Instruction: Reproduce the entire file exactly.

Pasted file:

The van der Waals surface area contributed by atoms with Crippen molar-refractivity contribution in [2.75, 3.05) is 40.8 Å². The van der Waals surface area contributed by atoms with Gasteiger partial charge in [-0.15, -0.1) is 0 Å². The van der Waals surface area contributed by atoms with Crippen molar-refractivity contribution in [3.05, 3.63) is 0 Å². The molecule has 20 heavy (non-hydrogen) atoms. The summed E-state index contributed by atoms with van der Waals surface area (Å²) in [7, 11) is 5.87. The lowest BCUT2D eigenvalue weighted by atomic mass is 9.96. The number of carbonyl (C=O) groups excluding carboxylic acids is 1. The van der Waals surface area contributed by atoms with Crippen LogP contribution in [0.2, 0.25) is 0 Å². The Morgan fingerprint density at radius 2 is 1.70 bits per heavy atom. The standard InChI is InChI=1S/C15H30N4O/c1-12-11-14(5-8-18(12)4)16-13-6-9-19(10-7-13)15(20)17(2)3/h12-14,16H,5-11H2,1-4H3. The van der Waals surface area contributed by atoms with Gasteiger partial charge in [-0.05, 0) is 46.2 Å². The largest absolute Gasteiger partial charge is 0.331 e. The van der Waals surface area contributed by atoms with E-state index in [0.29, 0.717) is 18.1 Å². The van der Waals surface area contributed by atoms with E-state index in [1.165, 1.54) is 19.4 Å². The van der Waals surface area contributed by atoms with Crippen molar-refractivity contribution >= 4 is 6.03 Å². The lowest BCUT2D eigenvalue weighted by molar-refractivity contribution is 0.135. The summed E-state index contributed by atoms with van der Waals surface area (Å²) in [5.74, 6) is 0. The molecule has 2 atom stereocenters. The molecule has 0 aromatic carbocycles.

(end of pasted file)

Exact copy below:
The van der Waals surface area contributed by atoms with Crippen molar-refractivity contribution in [2.75, 3.05) is 40.8 Å². The van der Waals surface area contributed by atoms with Gasteiger partial charge in [-0.15, -0.1) is 0 Å². The van der Waals surface area contributed by atoms with Crippen molar-refractivity contribution in [3.05, 3.63) is 0 Å². The molecule has 20 heavy (non-hydrogen) atoms. The summed E-state index contributed by atoms with van der Waals surface area (Å²) in [7, 11) is 5.87. The lowest BCUT2D eigenvalue weighted by atomic mass is 9.96. The number of carbonyl (C=O) groups excluding carboxylic acids is 1. The van der Waals surface area contributed by atoms with Crippen LogP contribution in [0.2, 0.25) is 0 Å². The Morgan fingerprint density at radius 2 is 1.70 bits per heavy atom. The standard InChI is InChI=1S/C15H30N4O/c1-12-11-14(5-8-18(12)4)16-13-6-9-19(10-7-13)15(20)17(2)3/h12-14,16H,5-11H2,1-4H3. The van der Waals surface area contributed by atoms with Gasteiger partial charge in [-0.05, 0) is 46.2 Å². The largest absolute Gasteiger partial charge is 0.331 e. The van der Waals surface area contributed by atoms with E-state index in [0.29, 0.717) is 18.1 Å². The van der Waals surface area contributed by atoms with E-state index in [1.165, 1.54) is 19.4 Å². The van der Waals surface area contributed by atoms with Crippen molar-refractivity contribution >= 4 is 6.03 Å². The lowest BCUT2D eigenvalue weighted by molar-refractivity contribution is 0.135. The summed E-state index contributed by atoms with van der Waals surface area (Å²) in [5.74, 6) is 0. The molecule has 2 atom stereocenters. The molecule has 0 aromatic carbocycles.